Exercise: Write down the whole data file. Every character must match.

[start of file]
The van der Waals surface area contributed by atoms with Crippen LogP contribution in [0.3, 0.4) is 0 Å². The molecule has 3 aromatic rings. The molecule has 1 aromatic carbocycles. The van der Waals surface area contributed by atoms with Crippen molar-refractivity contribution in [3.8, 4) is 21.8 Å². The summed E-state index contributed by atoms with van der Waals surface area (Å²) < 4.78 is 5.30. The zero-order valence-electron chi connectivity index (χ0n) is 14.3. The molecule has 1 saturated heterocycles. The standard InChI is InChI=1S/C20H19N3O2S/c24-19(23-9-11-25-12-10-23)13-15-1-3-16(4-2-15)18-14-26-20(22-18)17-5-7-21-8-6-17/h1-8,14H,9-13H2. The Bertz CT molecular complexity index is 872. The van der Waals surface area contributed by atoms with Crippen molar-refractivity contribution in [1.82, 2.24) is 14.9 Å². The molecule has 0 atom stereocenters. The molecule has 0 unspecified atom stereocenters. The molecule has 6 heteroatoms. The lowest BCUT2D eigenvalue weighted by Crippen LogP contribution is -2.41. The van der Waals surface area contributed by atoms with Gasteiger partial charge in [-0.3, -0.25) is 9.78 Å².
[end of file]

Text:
The van der Waals surface area contributed by atoms with Crippen LogP contribution in [0.3, 0.4) is 0 Å². The molecule has 3 aromatic rings. The molecule has 1 aromatic carbocycles. The van der Waals surface area contributed by atoms with Crippen molar-refractivity contribution in [3.8, 4) is 21.8 Å². The summed E-state index contributed by atoms with van der Waals surface area (Å²) < 4.78 is 5.30. The zero-order valence-electron chi connectivity index (χ0n) is 14.3. The molecule has 1 saturated heterocycles. The standard InChI is InChI=1S/C20H19N3O2S/c24-19(23-9-11-25-12-10-23)13-15-1-3-16(4-2-15)18-14-26-20(22-18)17-5-7-21-8-6-17/h1-8,14H,9-13H2. The Bertz CT molecular complexity index is 872. The van der Waals surface area contributed by atoms with Crippen molar-refractivity contribution in [1.82, 2.24) is 14.9 Å². The molecule has 0 atom stereocenters. The molecule has 0 unspecified atom stereocenters. The molecule has 6 heteroatoms. The lowest BCUT2D eigenvalue weighted by Crippen LogP contribution is -2.41. The van der Waals surface area contributed by atoms with Gasteiger partial charge in [-0.3, -0.25) is 9.78 Å².